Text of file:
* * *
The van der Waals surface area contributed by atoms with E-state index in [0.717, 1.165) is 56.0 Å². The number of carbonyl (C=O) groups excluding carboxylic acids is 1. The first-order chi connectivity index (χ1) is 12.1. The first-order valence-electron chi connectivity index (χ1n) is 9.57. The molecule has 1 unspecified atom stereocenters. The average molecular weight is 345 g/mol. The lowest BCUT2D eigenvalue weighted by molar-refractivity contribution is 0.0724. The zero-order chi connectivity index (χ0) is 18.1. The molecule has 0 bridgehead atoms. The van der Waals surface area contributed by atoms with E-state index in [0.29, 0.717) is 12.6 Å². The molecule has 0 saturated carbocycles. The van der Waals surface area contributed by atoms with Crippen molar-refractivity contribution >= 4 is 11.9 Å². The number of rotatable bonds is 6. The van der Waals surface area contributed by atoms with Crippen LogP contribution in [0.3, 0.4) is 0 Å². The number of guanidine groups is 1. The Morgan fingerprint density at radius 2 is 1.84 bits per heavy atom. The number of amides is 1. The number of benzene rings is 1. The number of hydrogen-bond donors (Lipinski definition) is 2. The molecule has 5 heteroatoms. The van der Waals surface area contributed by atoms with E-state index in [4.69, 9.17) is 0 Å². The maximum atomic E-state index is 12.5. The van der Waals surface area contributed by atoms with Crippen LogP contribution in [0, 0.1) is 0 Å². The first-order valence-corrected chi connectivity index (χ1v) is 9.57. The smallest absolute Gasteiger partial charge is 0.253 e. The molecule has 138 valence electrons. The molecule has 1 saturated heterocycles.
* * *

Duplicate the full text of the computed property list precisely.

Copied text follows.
The van der Waals surface area contributed by atoms with E-state index in [0.717, 1.165) is 56.0 Å². The number of carbonyl (C=O) groups excluding carboxylic acids is 1. The first-order chi connectivity index (χ1) is 12.1. The first-order valence-electron chi connectivity index (χ1n) is 9.57. The molecule has 1 unspecified atom stereocenters. The average molecular weight is 345 g/mol. The lowest BCUT2D eigenvalue weighted by molar-refractivity contribution is 0.0724. The zero-order chi connectivity index (χ0) is 18.1. The molecule has 0 bridgehead atoms. The van der Waals surface area contributed by atoms with E-state index in [0.29, 0.717) is 12.6 Å². The molecule has 0 saturated carbocycles. The van der Waals surface area contributed by atoms with Crippen molar-refractivity contribution >= 4 is 11.9 Å². The number of rotatable bonds is 6. The van der Waals surface area contributed by atoms with Crippen LogP contribution in [0.3, 0.4) is 0 Å². The number of guanidine groups is 1. The Morgan fingerprint density at radius 2 is 1.84 bits per heavy atom. The number of amides is 1. The number of benzene rings is 1. The number of hydrogen-bond donors (Lipinski definition) is 2. The molecule has 5 heteroatoms. The van der Waals surface area contributed by atoms with E-state index in [4.69, 9.17) is 0 Å². The maximum atomic E-state index is 12.5. The van der Waals surface area contributed by atoms with Crippen LogP contribution in [0, 0.1) is 0 Å². The first-order valence-corrected chi connectivity index (χ1v) is 9.57. The smallest absolute Gasteiger partial charge is 0.253 e. The molecule has 138 valence electrons. The molecule has 1 saturated heterocycles.